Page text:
On Our Shelves Now
Charles Leerhsen brings the notorious Butch Cassidy to vivid life in this surprising and entertaining biography that goes beyond the movie Butch Cassidy and the Sundance Kid to reveal a more fascinating and complicated man than legend provides.
For more than a century the life and death of Butch Cassidy have been the subject of legend, spawning a small industry of mythmakers and a major Hollywood film. But who was Butch Cassidy, really? Charles Leerhsen, bestselling author of Ty Cobb, sorts out facts from folklore and paints a brilliant portrait of the celebrated outlaw of the American West.
Born into a Mormon family in Utah, Robert Leroy Parker grew up dirt poor and soon discovered that stealing horses and cattle was a fact of life in a world where small ranchers were being squeezed by banks, railroads, and cattle barons. Sometimes you got caught, sometimes you got lucky. A charismatic and more than capable cowboy—even ranch owners who knew he was a rustler said they would hire him again—he adopted the alias “Butch Cassidy,” and moved on to a new moneymaking endeavor: bank robbery. By all accounts, Butch was a smart and considerate thief, refusing to take anything from customers and insisting that no one be injured during his heists. His “Wild Bunch” gang specialized in clever getaways, stationing horses at various points along their escape route so they could outrun any posse. Eventually Butch and his gang graduated to train robberies, which were more lucrative. But the railroad owners hired the Pinkerton Agency, whose detectives pursued Butch and his gang relentlessly, until he and his then partner Harry Longabaugh (The Sundance Kid) fled to South America, where they replicated the cycle of ranching, rustling, and robbery until they met their end in Bolivia.
In Butch Cassidy, Charles Leerhsen shares his fascination with how criminals such as Butch deftly maneuvered between honest work and thievery, battling the corporate interests that were exploiting the settlers, and showing us in vibrant prose the Old West as it really was, in all its promise and heartbreak.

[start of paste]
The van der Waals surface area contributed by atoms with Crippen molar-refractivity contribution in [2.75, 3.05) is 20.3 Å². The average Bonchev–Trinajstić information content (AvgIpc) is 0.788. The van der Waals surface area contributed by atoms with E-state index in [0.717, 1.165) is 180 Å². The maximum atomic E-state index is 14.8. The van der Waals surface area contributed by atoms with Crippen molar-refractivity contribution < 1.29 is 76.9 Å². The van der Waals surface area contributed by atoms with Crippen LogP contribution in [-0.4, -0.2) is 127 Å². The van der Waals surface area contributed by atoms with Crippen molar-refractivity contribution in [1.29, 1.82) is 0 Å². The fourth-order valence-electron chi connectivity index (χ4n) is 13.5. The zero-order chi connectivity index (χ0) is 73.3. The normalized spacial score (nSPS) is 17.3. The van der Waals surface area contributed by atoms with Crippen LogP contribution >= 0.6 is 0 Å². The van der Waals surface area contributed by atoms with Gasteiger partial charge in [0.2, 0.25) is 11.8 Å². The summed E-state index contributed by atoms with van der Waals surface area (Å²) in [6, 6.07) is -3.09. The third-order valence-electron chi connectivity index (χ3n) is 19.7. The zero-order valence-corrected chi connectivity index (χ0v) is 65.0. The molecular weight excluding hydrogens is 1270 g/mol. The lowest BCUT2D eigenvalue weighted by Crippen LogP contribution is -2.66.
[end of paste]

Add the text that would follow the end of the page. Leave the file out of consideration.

About the Author
Charles Leerhsen is a former executive editor at Sports Illustrated. He has written for Rolling Stone, Esquire, and The New York Times. His books include Ty Cobb: A Terrible Beauty; Crazy Good: The True Story of Dan Patch, the Most Famous Horse in America; and Blood and Smoke: A True Tale of Mystery, Mayhem, and the Birth of the Indy 500. He is a winner of the SABR Baseball Research Award. He lives in Brooklyn with his wife, the writer Sarah Saffian. Visit him at Leerhsen.com.
“Combining first-rate research with a lively narrative, Charles Leerhsen has given readers an impressive, compelling portrait of the charming, debonair, ranch hand-turned-outlaw, Butch Cassidy. I felt throughout both wonderfully educated and entertained.”
— Ron Hansen, author of The Kid and The Assassination of Jesse James by the Coward Robert Ford
“Even if you loved the classic movie about Butch and Sundance, Charles Leerhsen’s Butch Cassidy: The True Story of An American Outlaw will convince you that real history can be more interesting than mythology, and more entertaining, too.”
— Jeff Guinn, author of the New York Times bestseller The Last Gunfight: The Real Story of the Shootout at the O.K. Corral—and How It Changed the American West
“Leerhsen refuses to buy into the Hollywood hype and instead offers the true tale of Butch Cassidy, which turns out to be more fascinating and fun than the myths. This book reveals that Butch lived a full American West life before and during his time with the Sundance Kid.”
— Tom Clavin, bestselling author of Tombstone
"Perhaps the most successful of the frontier outlaws, Cassidy receives an entertaining and likely definitive account."
— Kirkus Reviews
"A lyrical and deeply researched portrait of Wild West outlaw Butch Cassidy. . . . [Leerhsen] enriches the story with a nuanced reading of social and economic conditions in 19th-century America. The Cassidy that emerges in this version of events is more of a populist outlaw than a swashbuckling gunslinger. . . . Old West history buffs will be thrilled."
— Publishers Weekly